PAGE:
Clin­ton, Trump force re­align­ment of tribes

The West Australian - - OPINION - Sophie Mor­ris Il­lus­tra­tion: Don Lind­say

The late Ted Sorensen was JFK’s legendary speech writer. Years ago, I saw him talk in Ber­lin to com­mem­o­rate the 40th an­niver­sary of John Kennedy’s fa­mous “ich bin ein Ber­liner” ad­dress, when the pres­i­dent sought in 1963 to demon­strate sol­i­dar­ity with the di­vided city.

Af­ter Sorensen spoke, he was asked if he still con­sid­ered him­self a Demo­crat.

The party, still re­group­ing from the Clin­ton pres­i­dency and Al Gore’s nar­row elec­tion loss, was em­broiled in a bruis­ing pri­maries sea­son.

“Am I still a Demo­crat these days?” Sorensen re­peated the ques­tion. Then he an­swered with a twin­kle in his eye: “These days, I am a Demo­crat, very still. Very, very still.” Amer­i­can pol­i­tics is tribal. Play­ers tend to pick and stick. This US elec­tion, though, the tribes may be shift­ing.

While Sorensen went “very still” when his party dis­ap­pointed him, some Repub­li­cans are now do­ing the un­think­able and pub­licly de­nounc­ing their party’s pres­i­den­tial can­di­date.

Daniel Twin­ing is a for­eign pol­icy hawk who has ex­ten­sive ex­pe­ri­ence ad­vis­ing se­nior Repub­li­can fig­ures, in­clud­ing Con­doleezza Rice and John McCain. In this elec­tion cy­cle, he worked first on Jeb Bush’s cam­paign. When that pe­tered out, he joined Marco Ru­bio’s team. Within a fort­night, that was over, too, as Donald Trump steam­rolled his ri­vals to seize the Repub­li­can nom­i­na­tion.

Since then, Twin­ing has sur­prised even him­self by com­ing out for Demo­crat Hil­lary Clin­ton.

Her cam­paign team boasted of his con­ver­sion, chalk­ing up his name along with those of scores of other promi­nent Repub­li­can thinkers who have switched teams.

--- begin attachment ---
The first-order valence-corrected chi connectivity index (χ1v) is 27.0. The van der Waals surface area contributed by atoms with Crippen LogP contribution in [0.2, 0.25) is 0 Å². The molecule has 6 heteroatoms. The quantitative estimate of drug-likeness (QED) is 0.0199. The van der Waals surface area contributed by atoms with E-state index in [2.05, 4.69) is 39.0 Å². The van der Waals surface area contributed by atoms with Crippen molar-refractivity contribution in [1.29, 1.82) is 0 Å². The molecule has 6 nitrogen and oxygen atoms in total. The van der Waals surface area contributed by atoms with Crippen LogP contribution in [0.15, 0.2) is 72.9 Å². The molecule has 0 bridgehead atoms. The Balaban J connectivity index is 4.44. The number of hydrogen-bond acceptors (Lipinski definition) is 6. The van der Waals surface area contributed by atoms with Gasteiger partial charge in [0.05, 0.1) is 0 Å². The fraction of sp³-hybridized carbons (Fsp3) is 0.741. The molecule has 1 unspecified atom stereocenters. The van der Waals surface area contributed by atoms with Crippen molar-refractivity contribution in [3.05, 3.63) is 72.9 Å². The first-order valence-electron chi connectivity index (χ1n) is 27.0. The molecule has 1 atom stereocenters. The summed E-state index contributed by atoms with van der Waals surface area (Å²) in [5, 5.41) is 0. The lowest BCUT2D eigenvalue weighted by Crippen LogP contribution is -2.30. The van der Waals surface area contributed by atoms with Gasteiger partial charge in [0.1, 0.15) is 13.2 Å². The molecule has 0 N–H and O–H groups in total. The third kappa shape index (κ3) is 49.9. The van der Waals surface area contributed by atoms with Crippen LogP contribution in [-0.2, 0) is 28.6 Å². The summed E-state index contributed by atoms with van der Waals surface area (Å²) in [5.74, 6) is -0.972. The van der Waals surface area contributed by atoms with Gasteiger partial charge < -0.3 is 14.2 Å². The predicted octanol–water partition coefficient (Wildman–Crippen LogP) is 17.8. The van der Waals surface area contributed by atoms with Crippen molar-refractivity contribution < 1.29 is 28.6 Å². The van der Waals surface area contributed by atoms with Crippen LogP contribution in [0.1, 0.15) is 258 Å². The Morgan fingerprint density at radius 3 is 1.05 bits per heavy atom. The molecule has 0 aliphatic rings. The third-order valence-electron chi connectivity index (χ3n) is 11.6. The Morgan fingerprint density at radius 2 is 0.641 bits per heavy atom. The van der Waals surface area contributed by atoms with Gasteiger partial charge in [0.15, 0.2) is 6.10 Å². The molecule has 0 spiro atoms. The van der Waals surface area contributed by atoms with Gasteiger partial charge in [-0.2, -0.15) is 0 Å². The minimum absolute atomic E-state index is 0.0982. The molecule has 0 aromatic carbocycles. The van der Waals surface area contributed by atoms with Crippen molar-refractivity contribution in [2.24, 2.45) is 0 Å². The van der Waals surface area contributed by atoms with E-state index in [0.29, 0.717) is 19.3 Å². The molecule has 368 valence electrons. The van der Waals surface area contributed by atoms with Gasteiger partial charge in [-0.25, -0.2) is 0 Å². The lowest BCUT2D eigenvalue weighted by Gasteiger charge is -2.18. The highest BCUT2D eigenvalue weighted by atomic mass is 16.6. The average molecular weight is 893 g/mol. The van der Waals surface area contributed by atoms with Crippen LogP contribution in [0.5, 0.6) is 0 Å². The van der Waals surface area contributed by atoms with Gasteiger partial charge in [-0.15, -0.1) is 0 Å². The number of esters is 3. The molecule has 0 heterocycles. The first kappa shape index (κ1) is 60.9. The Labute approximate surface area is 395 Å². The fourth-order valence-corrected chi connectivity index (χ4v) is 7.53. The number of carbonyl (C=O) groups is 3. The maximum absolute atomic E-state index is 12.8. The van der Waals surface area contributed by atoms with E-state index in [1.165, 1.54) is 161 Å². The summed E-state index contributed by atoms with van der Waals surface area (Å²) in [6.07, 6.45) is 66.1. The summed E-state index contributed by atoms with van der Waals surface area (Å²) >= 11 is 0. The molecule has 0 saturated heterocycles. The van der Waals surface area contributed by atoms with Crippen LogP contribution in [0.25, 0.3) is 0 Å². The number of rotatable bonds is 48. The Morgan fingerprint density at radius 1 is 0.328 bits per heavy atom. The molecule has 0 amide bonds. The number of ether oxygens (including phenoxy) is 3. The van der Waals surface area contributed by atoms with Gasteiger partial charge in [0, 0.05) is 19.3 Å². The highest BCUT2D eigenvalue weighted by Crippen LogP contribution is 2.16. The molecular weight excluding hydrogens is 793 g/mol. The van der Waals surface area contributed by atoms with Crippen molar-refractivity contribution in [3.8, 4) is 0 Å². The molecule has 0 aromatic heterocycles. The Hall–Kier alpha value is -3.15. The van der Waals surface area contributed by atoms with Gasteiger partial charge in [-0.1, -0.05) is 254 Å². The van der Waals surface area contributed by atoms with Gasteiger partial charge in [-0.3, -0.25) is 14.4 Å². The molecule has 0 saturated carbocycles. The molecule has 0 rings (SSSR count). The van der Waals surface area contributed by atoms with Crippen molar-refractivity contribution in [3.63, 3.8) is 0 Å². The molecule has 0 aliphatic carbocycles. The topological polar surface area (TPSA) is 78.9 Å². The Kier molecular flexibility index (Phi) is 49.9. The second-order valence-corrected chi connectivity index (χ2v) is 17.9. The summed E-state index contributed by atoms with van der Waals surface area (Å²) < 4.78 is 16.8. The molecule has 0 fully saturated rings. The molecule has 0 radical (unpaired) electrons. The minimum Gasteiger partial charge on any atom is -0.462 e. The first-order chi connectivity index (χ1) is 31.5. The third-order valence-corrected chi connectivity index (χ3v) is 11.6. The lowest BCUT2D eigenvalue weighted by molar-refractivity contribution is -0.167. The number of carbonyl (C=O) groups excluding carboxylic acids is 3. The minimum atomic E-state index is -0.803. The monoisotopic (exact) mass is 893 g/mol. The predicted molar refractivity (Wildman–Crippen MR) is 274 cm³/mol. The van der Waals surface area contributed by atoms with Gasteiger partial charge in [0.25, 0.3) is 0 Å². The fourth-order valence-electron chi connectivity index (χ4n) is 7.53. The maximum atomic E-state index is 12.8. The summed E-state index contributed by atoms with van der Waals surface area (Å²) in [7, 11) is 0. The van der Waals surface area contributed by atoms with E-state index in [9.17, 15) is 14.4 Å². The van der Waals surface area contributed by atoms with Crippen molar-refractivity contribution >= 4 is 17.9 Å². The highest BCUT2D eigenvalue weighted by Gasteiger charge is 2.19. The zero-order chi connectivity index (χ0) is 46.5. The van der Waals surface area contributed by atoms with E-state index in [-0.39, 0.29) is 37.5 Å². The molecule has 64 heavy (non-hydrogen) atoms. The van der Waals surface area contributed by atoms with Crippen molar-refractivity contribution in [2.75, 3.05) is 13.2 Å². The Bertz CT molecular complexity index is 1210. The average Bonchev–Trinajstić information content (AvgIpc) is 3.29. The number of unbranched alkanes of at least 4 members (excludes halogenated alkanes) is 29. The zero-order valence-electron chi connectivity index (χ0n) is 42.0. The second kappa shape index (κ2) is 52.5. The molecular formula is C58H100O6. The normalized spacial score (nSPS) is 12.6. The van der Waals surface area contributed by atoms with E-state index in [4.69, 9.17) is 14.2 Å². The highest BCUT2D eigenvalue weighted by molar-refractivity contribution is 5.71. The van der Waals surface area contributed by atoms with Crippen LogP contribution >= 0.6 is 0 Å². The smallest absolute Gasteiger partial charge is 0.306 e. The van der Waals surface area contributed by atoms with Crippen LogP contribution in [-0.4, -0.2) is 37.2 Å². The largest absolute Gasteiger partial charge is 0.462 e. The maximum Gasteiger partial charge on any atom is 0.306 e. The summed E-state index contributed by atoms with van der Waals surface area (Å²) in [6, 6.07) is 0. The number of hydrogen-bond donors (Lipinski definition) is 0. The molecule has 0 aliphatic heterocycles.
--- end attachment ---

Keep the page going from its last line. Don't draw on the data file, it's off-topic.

“If you’d told me a year ago, that I’d be for her, like pub­licly, I would have said, ‘You’re nuts’, but that’s just where we are,” he said in Perth this week.

“Fun­nily enough, she’s the Repub­li­can on for­eign pol­icy in this race. She’s the hawk. She’s the one who wants to stand up to China and Rus­sia. I think the chances of do­ing the TPP (Trans-Pa­cific Part­ner­ship) are much higher un­der her . . . she would both re­as­sure our al­lies and slightly un­set­tle our com­peti­tors and that’s the right can­di­date to sup­port.”

Twin­ing, an Asia ex­pert with US pub­lic pol­icy think tank the Ger­man Mar­shall Fund, was on a visit or­gan­ised by the US State De­part­ment.

The “least worst” sce­nario Twin­ing en­vi­sions if Trump wins is that he del­e­gates the run­ning of the coun­try to others, is held in check by a Repub­li­can Congress and mod­er­ates some of his more out­landish views.

“He may be self-in­ter­ested enough not to start a trade war with China, not to blow up the US-Ja­pan al­liance, not to build a wall with Mex­ico that will alien­ate ev­ery­one on both sides,” Twin­ing said.

But an­other plau­si­ble sce­nario is a seis­mic split in the Repub­li­can Party, par­tic­u­larly con­sid­er­ing many of the party’s can­di­dates seek­ing re-elec­tion are do­ing so with­out any ref­er­ence to Trump.

Al­ready, Twin­ing says, there are signs of big shifts in al­le­giances re­shap­ing the Amer­i­can po­lit­i­cal land­scape.

“So the big ques­tion is, is this one of those re­align­ment elec­tions in which Trump takes back those blue-col­lar Democrats from the Clin­ton cam­paign? And do Repub­li­can in­ter­na­tion­al­ists pivot to­wards the Democrats?”

He ex­pects a solid Clin­ton win on Novem­ber 8, but Twin­ing says Aus­tralia should pre­pare for a more hawk­ish pres­i­dent. He’s talk­ing here about a tougher ap­proach to a range of chal­lenges, from the rise of China to Rus­sian ag­gres­sion in Europe and the threat of Is­lamic State.

One senses that more hawk­ish times might suit Twin­ing, who thinks Aus­tralia has been too ac­com­mo­dat­ing of China.

“I’ve been re­ally sur­prised by the role of Chi­nese money in your pol­i­tics,” he says. “There’s no other coun­try I know of where a for­eign govern­ment or for­eign funds openly could get be­hind po­lit­i­cal can­di­dates.

“China is pur­su­ing a de­sign to wedge apart the US al­liance sys­tem in Asia and it’s naive not to un­der­stand that the tools at their dis­posal are of­ten eco­nomic.” There’s no doubt­ing Twin­ing when he says that, de­spite his de­ci­sion to en­dorse Clin­ton, “there’s noth­ing kind of squishy about my Repub­li­can iden­tity”.

He’s still a Repub­li­can, but he’s far from be­ing very still.

If he’s right and Clin­ton wins, the world may reckon with a hawk­ish Demo­crat pres­i­dent, urged on by Repub­li­can for­eign pol­icy hawks. That can only mean more pres­sure from our ally to con­front chal­lenges posed by China.

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